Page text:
How do you make kale, a perfectly green and friendly vegetable, into a horrific Halloween prop? Read on.
So I’m sure you’re an expert at making kale chips by now, right? This generation of healthy kiddos will probably one day commiserate about how the moms all banded together and forced their children to enjoy these as a backseat snack, passing them off as junk food just because they were crunchy and salty. Well, recently, I’ve been even sneakier. I’ve taken the kale chips, popped them into the food processor, and created kale dust. I’ve been ‘dusting’ the toddler’s meal with this for weeks – eggs, grilled cheese, pasta, anything! So, when we had to come up with a ‘spooky’ appetizer for a Halloween party and we inventoried the pantry, this is what we came up with:
Don’t be scared. Enjoy your kale dust any way you please.
2 cups dried white beans, soaked overnight
2 bay leaves
2 cloves of garlic
5 whole black peppercorns
1 white or yellow onion, peeled and halved
salt and pepper to taste
1 recipe focaccia bread (Do not top with herbs or salt.)
- Rinse and drain beans. Simmer for about an hour and a half covered on low with the bay leaves, garlic, onion halves, and peppercorns.
- Remove beans with skimmer and add salt and pepper.
- Puree in food processor until smooth.
- Spread on a rectangular plate.
- Coerce your loved one into carving tombstones out of focaccia bread.
- Stand tombstones in bean puree. Dust with kale.
Triticale (be sharp, say it trit-a-kay-lee) is a really delicious grain that we can get locally from Nash’s. It’s a cross breed of wheat and rye and is terribly nutritious for you. Small Scale Grain Raising has some more interesting history about this fairly new grain as well as some interesting bread and cookie recipe that I’ll have to try soon. We like it because it’s easy to cook, puffs up nicely, and really gives a good ‘pop’ in your mouth when you chew it. I have made it just as a simple side with butter and salt and pepper, but tonight I decided to jazz it up a little and make it the main dish. (Inspiration being that there just wasn’t much in the fridge, and I couldn’t bear to eat another meal that involved carrots.)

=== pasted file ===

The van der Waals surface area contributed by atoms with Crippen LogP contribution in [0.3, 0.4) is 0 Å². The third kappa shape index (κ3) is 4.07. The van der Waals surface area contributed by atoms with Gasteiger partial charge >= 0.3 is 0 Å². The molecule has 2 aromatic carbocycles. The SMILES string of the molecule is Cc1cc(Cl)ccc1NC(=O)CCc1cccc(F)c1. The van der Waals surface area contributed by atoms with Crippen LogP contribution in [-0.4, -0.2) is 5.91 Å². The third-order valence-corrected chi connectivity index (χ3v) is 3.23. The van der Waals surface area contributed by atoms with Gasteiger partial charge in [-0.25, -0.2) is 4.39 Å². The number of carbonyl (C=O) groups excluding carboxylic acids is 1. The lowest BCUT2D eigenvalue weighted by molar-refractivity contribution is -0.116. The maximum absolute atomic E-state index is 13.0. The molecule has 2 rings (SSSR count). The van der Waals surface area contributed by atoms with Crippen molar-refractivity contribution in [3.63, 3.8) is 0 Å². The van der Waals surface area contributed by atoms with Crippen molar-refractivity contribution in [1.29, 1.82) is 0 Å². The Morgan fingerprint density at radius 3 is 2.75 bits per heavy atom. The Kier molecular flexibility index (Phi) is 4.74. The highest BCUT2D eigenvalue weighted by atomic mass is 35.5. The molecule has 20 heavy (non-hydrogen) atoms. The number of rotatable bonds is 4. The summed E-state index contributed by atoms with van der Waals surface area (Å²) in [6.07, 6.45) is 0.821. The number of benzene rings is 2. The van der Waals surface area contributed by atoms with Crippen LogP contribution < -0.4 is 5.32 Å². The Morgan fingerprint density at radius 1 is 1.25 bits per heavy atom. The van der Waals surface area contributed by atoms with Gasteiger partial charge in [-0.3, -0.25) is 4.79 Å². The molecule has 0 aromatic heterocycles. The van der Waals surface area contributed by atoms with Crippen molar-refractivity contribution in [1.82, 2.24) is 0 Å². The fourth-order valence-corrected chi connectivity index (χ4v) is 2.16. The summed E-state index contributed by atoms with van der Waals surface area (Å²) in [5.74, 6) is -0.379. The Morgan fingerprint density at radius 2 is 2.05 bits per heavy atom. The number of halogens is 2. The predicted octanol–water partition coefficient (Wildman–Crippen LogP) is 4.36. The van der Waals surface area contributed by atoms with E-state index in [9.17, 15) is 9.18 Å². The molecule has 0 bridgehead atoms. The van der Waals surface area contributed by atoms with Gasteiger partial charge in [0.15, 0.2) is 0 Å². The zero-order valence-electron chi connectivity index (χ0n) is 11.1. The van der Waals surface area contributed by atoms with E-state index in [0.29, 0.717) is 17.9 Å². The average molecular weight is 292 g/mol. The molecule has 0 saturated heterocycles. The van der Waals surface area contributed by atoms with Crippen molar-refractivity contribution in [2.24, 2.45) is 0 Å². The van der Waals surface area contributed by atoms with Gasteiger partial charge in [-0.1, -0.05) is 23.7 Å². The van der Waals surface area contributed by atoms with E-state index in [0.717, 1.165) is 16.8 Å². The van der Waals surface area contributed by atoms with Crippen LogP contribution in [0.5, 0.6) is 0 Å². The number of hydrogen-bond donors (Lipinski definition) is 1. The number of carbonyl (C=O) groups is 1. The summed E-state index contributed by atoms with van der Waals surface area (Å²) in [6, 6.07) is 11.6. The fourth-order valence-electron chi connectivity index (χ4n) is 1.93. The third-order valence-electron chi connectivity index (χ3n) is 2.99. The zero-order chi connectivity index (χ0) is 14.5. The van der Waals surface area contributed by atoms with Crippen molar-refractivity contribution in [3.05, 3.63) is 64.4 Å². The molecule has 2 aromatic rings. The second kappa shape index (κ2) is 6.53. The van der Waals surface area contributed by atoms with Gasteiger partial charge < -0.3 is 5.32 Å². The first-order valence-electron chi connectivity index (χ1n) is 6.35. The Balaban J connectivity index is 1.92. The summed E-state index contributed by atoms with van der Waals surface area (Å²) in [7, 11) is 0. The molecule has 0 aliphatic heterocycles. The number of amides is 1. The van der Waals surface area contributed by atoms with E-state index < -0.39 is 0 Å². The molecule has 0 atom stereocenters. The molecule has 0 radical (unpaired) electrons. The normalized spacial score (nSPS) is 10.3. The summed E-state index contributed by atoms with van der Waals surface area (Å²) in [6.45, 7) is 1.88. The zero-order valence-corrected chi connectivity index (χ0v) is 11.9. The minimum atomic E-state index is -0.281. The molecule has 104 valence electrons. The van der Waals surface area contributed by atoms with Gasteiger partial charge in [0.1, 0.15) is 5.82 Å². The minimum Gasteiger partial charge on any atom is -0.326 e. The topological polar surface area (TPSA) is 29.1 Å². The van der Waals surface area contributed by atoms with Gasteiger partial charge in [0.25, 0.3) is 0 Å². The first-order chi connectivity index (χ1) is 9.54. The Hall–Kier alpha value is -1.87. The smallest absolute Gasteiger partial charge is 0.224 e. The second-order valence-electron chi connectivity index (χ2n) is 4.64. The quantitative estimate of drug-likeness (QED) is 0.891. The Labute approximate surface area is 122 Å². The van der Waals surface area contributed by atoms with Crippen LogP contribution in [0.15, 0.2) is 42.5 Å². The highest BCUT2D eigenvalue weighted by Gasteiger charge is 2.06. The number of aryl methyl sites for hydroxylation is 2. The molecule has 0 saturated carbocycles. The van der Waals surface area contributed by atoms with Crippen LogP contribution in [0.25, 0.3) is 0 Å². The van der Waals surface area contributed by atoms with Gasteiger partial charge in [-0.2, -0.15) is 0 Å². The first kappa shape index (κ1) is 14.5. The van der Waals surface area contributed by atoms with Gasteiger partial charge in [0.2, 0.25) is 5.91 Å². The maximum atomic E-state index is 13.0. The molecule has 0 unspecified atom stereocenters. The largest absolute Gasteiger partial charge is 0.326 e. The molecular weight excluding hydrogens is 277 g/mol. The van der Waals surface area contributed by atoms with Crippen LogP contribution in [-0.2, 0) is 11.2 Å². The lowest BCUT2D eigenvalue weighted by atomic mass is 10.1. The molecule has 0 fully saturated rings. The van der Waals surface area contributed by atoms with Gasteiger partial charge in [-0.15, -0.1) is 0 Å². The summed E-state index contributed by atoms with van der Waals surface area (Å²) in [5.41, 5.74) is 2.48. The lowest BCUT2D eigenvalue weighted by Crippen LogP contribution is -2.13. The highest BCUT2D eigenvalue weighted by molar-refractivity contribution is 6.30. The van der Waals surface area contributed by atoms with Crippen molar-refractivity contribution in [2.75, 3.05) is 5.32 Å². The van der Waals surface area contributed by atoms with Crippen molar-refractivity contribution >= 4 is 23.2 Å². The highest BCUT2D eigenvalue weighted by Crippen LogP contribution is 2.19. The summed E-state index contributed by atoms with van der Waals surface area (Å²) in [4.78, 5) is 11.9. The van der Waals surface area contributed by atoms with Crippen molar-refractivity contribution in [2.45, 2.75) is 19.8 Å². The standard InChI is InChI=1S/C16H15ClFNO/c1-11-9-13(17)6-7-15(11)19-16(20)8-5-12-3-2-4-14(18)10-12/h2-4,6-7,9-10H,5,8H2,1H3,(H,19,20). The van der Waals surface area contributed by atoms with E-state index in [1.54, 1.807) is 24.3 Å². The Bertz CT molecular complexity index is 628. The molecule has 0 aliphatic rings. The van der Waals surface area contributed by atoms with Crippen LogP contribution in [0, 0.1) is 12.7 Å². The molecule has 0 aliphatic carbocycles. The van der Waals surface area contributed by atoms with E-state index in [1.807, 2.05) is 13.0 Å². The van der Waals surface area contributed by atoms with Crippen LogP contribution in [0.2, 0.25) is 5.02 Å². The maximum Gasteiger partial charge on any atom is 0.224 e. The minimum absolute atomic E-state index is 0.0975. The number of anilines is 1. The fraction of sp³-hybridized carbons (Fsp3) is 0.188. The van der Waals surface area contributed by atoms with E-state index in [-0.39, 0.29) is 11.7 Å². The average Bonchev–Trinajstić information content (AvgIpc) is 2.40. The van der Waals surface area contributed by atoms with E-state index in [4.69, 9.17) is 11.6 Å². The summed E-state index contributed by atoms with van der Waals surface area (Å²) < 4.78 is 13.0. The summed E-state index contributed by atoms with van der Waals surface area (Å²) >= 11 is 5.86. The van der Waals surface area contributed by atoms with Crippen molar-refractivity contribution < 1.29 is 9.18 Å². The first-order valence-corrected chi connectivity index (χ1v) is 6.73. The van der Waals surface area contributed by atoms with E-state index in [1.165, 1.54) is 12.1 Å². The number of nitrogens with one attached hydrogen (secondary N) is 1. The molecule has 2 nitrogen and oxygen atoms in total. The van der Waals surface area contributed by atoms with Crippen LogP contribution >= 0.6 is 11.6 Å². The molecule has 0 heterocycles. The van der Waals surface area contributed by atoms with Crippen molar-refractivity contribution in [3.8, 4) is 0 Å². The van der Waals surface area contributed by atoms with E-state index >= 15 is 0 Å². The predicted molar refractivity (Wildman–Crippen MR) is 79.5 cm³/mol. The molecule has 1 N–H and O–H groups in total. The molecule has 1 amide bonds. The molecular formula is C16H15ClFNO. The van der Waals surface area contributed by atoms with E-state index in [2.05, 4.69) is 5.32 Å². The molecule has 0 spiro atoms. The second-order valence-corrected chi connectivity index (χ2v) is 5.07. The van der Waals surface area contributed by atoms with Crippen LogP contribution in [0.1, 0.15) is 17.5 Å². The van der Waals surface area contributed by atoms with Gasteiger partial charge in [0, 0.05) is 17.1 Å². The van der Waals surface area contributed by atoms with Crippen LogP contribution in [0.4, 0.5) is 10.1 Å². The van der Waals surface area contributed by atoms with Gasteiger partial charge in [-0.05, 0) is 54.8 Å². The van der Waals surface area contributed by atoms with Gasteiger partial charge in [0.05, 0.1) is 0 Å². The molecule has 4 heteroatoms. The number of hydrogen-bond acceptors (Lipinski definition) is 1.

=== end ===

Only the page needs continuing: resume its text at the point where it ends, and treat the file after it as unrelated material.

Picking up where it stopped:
1 cup triticale
1 cup white beans
2 bay leaves
3-4 slices of thick bacon, diced
1 large shallot (or a few small ones), diced small
1 bunch of kale, cut into ribbons
1 cup chicken stock
salt and pepper
Makes 4 servings.
- In the morning, prepare the beans and the triticale to soak. Rinse and pick through. (Be especially careful with the triticale. We always seem to find small stones in ours.) In two separate bowls, cover both with water and leave at room temperature.
- When ready to cook, rinse each thoroughly. Cook the beans with two bay leaves in a covered pot on low for one hour. Cook the triticale on low for one hour also. (Next time, I don’t see why I couldn’t cook them both together, as they took the same amount of cooking time. This time, I left them separate so that I could adjust cooking times, if need be.)
- Drain and set aside.